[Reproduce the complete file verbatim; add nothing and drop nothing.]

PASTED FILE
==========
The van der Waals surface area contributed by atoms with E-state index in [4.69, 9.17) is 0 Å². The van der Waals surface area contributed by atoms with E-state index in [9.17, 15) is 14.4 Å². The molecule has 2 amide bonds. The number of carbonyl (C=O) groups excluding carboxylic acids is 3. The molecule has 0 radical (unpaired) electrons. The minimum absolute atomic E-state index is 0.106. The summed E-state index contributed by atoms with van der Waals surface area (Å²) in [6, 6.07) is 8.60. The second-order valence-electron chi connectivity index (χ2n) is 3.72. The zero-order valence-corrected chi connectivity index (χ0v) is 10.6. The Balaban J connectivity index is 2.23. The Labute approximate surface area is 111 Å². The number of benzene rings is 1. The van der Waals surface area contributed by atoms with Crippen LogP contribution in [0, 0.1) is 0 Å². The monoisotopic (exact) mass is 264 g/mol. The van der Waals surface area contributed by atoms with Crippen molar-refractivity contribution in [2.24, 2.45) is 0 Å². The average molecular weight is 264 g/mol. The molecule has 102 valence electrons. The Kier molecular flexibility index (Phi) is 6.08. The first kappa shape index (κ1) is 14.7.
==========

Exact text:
The van der Waals surface area contributed by atoms with E-state index in [4.69, 9.17) is 0 Å². The van der Waals surface area contributed by atoms with E-state index in [9.17, 15) is 14.4 Å². The molecule has 2 amide bonds. The number of carbonyl (C=O) groups excluding carboxylic acids is 3. The molecule has 0 radical (unpaired) electrons. The minimum absolute atomic E-state index is 0.106. The summed E-state index contributed by atoms with van der Waals surface area (Å²) in [6, 6.07) is 8.60. The second-order valence-electron chi connectivity index (χ2n) is 3.72. The zero-order valence-corrected chi connectivity index (χ0v) is 10.6. The Balaban J connectivity index is 2.23. The Labute approximate surface area is 111 Å². The number of benzene rings is 1. The van der Waals surface area contributed by atoms with Crippen LogP contribution in [0, 0.1) is 0 Å². The monoisotopic (exact) mass is 264 g/mol. The van der Waals surface area contributed by atoms with Crippen molar-refractivity contribution in [2.24, 2.45) is 0 Å². The average molecular weight is 264 g/mol. The molecule has 102 valence electrons. The Kier molecular flexibility index (Phi) is 6.08. The first kappa shape index (κ1) is 14.7.